Rockstar Games has not stopped since, continuing to blow away audience and reviewer alike with incredible games like GTA: San Andreas, and the universally acclaimed GTA IV, culminating into the monstrous release of GTA V, a game so successful that it has been cited as one of, if not the most successful entertainment title of all time. The world of Los Santos, modelled after the real city of Los Angeles was lauded by critics for its technical brilliance. Developers watched documentaries and reviewed census data to ensure a faithful recreation of Los Angeles and it’s quirks. This recreation along with various other achievements and the now-famous Rockstar polish led to GTA V achieving multiple accolades, earning Rockstar Games a place in the Guinness World Records as it broke seven world records upon release. After 5 years, the game is still selling incredibly well.
To Infinity and Beyond
GTA V has not been the only game to push the envelope when it comes to open world games, though some of them have stumbled along the way. After Rockstar Games recreated a modern world perfectly, many developers have looked towards different scenarios and even towards the stars to push the open-world genre further. Fantasy open-world games were in place since the original Colossal Cave Adventure, and the critically acclaimed Witcher 3: Wild Hunt is a perfect example of an open world game done right.
Set in a more gritty fantasy universe, The Witcher 3 placed players into the eyes of Geralt of Rivia, a monster hunter for hire. Exploring the Northern Lands where the game is set unveils side-quests, contracts, and people, and it is the exploration of the open-world that makes the Witcher 3 shine amongst its peers.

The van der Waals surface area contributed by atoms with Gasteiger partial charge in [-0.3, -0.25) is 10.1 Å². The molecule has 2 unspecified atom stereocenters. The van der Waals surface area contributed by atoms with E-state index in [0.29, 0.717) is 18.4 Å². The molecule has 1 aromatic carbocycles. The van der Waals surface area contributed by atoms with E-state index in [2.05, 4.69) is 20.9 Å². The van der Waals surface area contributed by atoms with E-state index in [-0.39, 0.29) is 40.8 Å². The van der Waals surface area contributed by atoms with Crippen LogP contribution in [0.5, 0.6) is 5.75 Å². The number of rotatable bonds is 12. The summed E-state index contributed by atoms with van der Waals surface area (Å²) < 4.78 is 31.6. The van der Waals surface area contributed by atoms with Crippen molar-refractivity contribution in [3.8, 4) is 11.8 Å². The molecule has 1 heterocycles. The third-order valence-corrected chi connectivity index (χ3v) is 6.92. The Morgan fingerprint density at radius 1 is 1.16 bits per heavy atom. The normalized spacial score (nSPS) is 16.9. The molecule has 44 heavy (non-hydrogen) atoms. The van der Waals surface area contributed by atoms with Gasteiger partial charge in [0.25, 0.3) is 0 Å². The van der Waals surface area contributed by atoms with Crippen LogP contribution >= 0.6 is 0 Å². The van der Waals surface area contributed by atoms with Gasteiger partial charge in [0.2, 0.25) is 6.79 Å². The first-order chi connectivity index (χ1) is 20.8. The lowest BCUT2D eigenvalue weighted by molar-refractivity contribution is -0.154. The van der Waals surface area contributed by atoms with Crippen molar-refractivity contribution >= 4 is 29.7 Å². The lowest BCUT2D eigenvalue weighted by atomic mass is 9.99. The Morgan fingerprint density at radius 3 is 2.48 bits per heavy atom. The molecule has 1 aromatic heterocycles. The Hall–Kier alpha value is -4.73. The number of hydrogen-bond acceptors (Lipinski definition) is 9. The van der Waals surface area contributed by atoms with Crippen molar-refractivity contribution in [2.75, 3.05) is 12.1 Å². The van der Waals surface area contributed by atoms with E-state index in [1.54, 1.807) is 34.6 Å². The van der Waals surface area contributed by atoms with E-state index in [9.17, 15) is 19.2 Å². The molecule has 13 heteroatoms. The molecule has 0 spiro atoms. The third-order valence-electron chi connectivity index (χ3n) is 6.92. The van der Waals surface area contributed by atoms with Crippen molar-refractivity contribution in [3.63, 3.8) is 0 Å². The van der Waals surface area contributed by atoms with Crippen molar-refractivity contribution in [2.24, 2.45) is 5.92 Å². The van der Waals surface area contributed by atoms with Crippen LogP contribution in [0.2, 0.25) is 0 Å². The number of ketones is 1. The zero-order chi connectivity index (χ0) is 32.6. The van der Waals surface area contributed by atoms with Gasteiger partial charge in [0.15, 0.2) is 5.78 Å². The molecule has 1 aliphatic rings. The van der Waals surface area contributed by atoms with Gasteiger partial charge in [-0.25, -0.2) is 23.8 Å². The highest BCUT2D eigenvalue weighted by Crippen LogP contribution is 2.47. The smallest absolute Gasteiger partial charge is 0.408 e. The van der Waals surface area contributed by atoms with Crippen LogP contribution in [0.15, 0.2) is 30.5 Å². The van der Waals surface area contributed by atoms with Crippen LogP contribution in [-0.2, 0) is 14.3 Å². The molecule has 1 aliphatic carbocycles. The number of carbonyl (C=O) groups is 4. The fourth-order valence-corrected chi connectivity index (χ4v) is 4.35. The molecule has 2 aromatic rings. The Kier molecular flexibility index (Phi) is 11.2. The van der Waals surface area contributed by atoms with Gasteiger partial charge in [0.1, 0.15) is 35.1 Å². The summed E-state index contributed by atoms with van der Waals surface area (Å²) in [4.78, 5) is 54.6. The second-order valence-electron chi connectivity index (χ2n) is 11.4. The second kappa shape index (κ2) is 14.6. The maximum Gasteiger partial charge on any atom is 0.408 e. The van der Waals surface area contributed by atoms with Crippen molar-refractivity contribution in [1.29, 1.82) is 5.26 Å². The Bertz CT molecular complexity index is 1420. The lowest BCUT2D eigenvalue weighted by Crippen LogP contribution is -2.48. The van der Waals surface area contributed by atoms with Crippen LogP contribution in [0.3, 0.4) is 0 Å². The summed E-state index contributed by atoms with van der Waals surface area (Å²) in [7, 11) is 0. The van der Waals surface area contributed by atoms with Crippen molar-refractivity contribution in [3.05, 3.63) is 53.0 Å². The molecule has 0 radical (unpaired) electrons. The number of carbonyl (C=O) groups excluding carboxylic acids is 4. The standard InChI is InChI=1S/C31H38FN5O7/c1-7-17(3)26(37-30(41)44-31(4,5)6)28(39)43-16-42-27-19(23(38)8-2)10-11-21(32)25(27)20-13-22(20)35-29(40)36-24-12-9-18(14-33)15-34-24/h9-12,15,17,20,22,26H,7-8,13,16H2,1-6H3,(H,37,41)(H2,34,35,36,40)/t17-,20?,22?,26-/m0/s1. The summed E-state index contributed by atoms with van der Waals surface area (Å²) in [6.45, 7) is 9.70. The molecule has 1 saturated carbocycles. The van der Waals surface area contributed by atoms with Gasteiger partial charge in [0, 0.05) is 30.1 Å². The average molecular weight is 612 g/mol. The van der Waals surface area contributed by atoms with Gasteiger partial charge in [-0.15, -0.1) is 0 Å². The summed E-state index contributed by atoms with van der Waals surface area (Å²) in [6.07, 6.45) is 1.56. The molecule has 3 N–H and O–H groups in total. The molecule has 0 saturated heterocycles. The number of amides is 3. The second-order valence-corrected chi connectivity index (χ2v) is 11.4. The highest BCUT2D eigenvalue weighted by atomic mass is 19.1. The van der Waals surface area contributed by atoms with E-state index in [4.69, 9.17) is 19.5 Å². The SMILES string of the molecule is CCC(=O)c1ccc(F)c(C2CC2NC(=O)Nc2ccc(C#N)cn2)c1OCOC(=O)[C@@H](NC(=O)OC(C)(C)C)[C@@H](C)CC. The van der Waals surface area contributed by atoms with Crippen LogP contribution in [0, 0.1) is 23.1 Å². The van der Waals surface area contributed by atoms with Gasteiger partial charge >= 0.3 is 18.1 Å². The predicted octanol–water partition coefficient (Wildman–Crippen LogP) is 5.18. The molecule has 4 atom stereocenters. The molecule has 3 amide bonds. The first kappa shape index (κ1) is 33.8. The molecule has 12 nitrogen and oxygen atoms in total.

Hello Games attempted their own spin on an open world game with No Man’s Sky, attempting to use procedural generation to create a constantly changing and unique open world experience. However, the game itself received criticism since there wasn’t anything to do. While games like GTA V and Assassin’s Creed have limitations to their open-world, the developers placed consistent events and activities to ensure that their players would not find the world barren, or “empty”. Hello Games unfortunately did not realize that their procedurally-generated worlds would not be as appealing as they thought to their audience.
They have admirably continued to work on the game, and have turned people’s opinions around. Public opinion of the game now is quite positive, and the developers continue to improve and optimize their game, hoping to regain the trust of their audience. It does however, serve as an excellent example that open-world games do have their limitations, as while games can be large and expansive, they need the world to be interactive, and responsive, otherwise it will just seem boring.
There were plenty of franchises not mentioned, from Fallout, The Elder Scrolls, Destiny, Just Cause, Mass Effect and more. To cover all of these games would take days, if not weeks to really talk about just how brilliant these games are at encompassing an “open-world” experience. So what’s next for open-world games? Some have said that The Legend of Zelda: Breath of the Wild was signifying of the future due to its fully interactive world. Procedural generation, made famous by No Man’s Sky are seen as massive steps in true open-world design, some citing it as the “Holy Grail” for open-world games. Only time will tell.
Will studios keep betting their futures on open-world games or will they be replaced by something new? Let us know what you think in the comments below.